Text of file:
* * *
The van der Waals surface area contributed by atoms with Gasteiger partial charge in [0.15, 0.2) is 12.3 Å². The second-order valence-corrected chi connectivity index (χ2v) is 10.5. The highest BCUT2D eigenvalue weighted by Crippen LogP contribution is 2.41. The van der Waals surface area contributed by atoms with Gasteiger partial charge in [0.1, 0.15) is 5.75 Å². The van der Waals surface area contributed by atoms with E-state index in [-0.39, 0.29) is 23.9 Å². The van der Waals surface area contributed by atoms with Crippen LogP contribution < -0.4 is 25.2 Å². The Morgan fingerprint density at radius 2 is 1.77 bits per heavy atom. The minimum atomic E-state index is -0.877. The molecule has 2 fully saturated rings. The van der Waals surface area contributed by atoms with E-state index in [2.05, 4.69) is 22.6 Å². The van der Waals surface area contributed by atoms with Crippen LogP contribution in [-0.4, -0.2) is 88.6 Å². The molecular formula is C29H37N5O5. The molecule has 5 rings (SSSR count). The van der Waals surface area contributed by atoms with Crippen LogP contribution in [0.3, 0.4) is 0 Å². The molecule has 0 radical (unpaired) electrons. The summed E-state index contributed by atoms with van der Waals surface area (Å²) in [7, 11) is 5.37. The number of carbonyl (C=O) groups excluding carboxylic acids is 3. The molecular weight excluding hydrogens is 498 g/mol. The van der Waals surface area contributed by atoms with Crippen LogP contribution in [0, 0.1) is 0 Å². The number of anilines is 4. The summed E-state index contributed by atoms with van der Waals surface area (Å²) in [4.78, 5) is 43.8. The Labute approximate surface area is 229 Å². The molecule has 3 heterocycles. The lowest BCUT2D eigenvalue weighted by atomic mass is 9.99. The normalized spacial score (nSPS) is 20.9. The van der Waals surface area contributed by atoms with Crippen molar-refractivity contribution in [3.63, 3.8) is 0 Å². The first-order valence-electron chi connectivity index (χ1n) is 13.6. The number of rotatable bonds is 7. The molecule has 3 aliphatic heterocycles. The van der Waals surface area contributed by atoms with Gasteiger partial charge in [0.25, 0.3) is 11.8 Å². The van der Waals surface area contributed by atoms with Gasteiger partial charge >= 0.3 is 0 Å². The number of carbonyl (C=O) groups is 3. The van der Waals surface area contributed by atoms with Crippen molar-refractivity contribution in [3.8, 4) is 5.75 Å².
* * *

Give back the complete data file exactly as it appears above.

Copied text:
The van der Waals surface area contributed by atoms with Gasteiger partial charge in [0.15, 0.2) is 12.3 Å². The second-order valence-corrected chi connectivity index (χ2v) is 10.5. The highest BCUT2D eigenvalue weighted by Crippen LogP contribution is 2.41. The van der Waals surface area contributed by atoms with Gasteiger partial charge in [0.1, 0.15) is 5.75 Å². The van der Waals surface area contributed by atoms with E-state index in [-0.39, 0.29) is 23.9 Å². The van der Waals surface area contributed by atoms with Crippen LogP contribution < -0.4 is 25.2 Å². The Morgan fingerprint density at radius 2 is 1.77 bits per heavy atom. The minimum atomic E-state index is -0.877. The molecule has 2 fully saturated rings. The van der Waals surface area contributed by atoms with E-state index in [2.05, 4.69) is 22.6 Å². The van der Waals surface area contributed by atoms with Crippen LogP contribution in [-0.4, -0.2) is 88.6 Å². The molecular formula is C29H37N5O5. The molecule has 5 rings (SSSR count). The van der Waals surface area contributed by atoms with Crippen LogP contribution in [0.3, 0.4) is 0 Å². The molecule has 0 radical (unpaired) electrons. The summed E-state index contributed by atoms with van der Waals surface area (Å²) in [7, 11) is 5.37. The number of carbonyl (C=O) groups excluding carboxylic acids is 3. The molecular weight excluding hydrogens is 498 g/mol. The van der Waals surface area contributed by atoms with Crippen LogP contribution in [0, 0.1) is 0 Å². The number of anilines is 4. The summed E-state index contributed by atoms with van der Waals surface area (Å²) in [4.78, 5) is 43.8. The Labute approximate surface area is 229 Å². The molecule has 3 heterocycles. The lowest BCUT2D eigenvalue weighted by atomic mass is 9.99. The normalized spacial score (nSPS) is 20.9. The van der Waals surface area contributed by atoms with Crippen molar-refractivity contribution in [3.63, 3.8) is 0 Å². The first-order valence-electron chi connectivity index (χ1n) is 13.6. The number of rotatable bonds is 7. The molecule has 3 aliphatic heterocycles. The van der Waals surface area contributed by atoms with Gasteiger partial charge in [0.25, 0.3) is 11.8 Å². The van der Waals surface area contributed by atoms with Gasteiger partial charge >= 0.3 is 0 Å². The number of carbonyl (C=O) groups is 3. The van der Waals surface area contributed by atoms with Crippen molar-refractivity contribution in [3.8, 4) is 5.75 Å².